READING DIARY: December / January

This posting presents a record of the books I’ve listed in my reading diary.  There is a pattern to this list: Non-fiction/ Fiction/ Non-fiction…

December 24 WRITING RADAR Jack Gantos

Gantos has been a favourite author since I first read the Joey Pigza series. This book is Gantos’s how-to recipe book and practical guide inviting writers to use everyday happenings to inspire their writing. Wish I had this book when teaching my students about notebook writing.

December 27: PATINA Jason Reynolds

This book is the second in Reynold’s Track series celebrating he lives of young adolescent students determined to beat the odds, to show others (and themselves) that they ‘ain’t no junk’. Patina (Patty) Jones has a mother whose legs had been amputated and a will that lets her own legs outrun everyone on the track. Jason Reynolds is at the top of the heap of children’s literature authors for the 21st century and Patina was one of my top five children’s literature reads of 2017.

December 28: THE ROBIN: A Biography Stephen Moss

Everything you wanted to know (and things you might not have wanted to know) about the robin. Yes, a ‘biography’ of red-breasted feather friend presented in 12 calendar months (about 10 pages each of text with splendid colour plates and lovely poem excerpts).

December 31  A MODEL WORLD Michael Chabon

Short stories by Pulitzer Prize winning author.  Hit and miss, which for me is usual for short stories collections. Part Two of this book (The Lost World) revolves on the life of a single character, Nathan who struggles to cope and make sense of the world after his parents divorce.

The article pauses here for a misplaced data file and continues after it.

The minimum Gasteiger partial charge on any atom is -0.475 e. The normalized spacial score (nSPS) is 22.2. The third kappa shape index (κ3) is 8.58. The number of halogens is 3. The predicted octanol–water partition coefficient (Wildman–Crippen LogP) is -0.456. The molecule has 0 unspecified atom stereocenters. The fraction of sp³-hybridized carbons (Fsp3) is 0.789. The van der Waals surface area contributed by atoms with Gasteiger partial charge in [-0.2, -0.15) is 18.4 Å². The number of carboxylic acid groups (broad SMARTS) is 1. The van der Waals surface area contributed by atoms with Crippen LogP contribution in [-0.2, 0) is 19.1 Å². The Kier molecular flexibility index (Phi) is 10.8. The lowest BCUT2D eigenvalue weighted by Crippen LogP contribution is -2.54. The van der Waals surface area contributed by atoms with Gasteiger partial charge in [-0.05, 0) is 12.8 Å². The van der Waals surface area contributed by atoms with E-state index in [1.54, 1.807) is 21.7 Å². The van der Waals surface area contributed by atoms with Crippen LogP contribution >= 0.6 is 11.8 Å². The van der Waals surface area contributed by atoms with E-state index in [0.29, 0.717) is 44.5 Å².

January 2 WILD THINGS: The Joys of Reading Children’s Literature as An Adult Bruce Handy

With a title such as this book offers, I felt a need to read this book which takes us on a journey of Children’s Literature classics (Goodnight Moon, The Cat in the Hat, The Ramona Series, The Narnia Series, Charlotte’s Web) providing background information on the creators of great children’s books and insights into their significance.)  A great read for those of us who treasure children’s literature treasures.

January 4 A BOY CALLED BAT Elana K. Arnold

Bixby Alexander Tam (BAT) has a mother who is a veterinarian who one days brings home a baby skunk for her son to take care of.  Do skunks make good pets? Will Bat get to keep the skunk beyond the first four weeksof Thor’s life (skunk’s name)? Humour is filtered throughout this novel which is noteworthy for it’s endearing portrayal of an austic young boy.

January 6 HOW TO SEE by David Salle

A collection of criticisms helping us to consider the what’s and how’s of contemporary artists.and their creations.

January 9  SNOW & ROSE Emily Winfield Martin

Emily Winfield Martin deserves kudos as a storyteller and illustrator in this re-imagining of the fairy tale, Snow White and Rose Red.  Strong potential for a Read Aloud in the classroom.